Life Expectancy in Alcoholic Liver Disease

Written by chris sherwood
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Life Expectancy in Alcoholic Liver Disease
Approximately 13,000 U.S. deaths are caused from alcohol-related liver diseases each year. (Image by, courtesy of Rick Audet)

According to the Centers for Disease Control (CDC), 61 per cent of U.S. adults drink alcohol. Most users will not experience any harmful effects. When alcohol is consumed in large quantities---as by alcoholics or binge drinkers---the liver can be severely damaged.

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Alcoholic liver disease is an umbrella term for liver conditions caused by alcohol abuse---fat build-up in the liver (fatty liver); inflammation of the liver (hepatitis); and the most serious condition, cirrhosis (scarring) of the liver.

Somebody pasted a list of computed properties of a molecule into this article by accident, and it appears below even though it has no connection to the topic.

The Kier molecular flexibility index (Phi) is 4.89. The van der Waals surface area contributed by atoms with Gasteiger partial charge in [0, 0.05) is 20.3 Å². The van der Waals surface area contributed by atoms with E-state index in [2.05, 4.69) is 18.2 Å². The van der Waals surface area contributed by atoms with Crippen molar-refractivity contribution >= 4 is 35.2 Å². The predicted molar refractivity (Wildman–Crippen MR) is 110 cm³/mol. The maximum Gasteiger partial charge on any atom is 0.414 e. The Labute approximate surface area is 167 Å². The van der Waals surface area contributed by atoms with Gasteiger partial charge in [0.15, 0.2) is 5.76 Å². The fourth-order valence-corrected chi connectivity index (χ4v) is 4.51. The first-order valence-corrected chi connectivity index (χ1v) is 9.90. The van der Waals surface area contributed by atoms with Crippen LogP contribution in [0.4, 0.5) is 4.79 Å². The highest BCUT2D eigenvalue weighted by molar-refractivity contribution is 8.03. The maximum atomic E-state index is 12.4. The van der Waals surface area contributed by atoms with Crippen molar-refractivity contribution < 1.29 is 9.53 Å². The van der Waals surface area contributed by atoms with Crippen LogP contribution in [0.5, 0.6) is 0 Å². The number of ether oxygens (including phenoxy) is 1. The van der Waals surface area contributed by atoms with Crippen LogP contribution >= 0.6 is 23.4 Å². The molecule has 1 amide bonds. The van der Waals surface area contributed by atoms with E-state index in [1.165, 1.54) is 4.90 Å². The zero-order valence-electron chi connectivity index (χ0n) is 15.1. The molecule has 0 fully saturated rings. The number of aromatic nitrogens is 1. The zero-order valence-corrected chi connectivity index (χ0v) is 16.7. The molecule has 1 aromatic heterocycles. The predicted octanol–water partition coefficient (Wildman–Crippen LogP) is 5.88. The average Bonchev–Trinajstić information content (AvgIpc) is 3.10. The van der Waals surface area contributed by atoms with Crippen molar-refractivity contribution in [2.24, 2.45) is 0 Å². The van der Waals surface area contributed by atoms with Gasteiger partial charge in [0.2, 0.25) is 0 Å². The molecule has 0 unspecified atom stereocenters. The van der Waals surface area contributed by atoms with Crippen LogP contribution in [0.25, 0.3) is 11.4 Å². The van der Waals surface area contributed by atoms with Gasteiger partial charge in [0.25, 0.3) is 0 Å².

Doctors confirm alcoholic liver disease with blood tests, imaging and/or tissue testing. Blood tests check liver enzymes for signs of disease, while imaging---such as a CT or MRI scan---can show fat build-up or inflammation. Tissue testing, or a biopsy, looks at samples of liver tissue for inflammation or scarring.


The Mayo Clinic says the No. 1 recommendation for patients with alcohol-related liver diseases is to stop drinking. Existing damage is typically treated with dietary changes and anti-inflammatory medication, such as corticosteroids. In serious cases, a liver transplant may be needed.

Life Expectancy

The life expectancy for people with alcoholic liver diseases depends on the disease, health status and treatment. According to the National Institute on Alcohol Abuse and Alcoholism, 90 per cent of patients with cirrhosis who stop drinking will live at least five more years.


Though some damage done by excessive drinking is permanent, abstaining from alcohol can allow at least partial healing, and dramatically increase your chances of survival.

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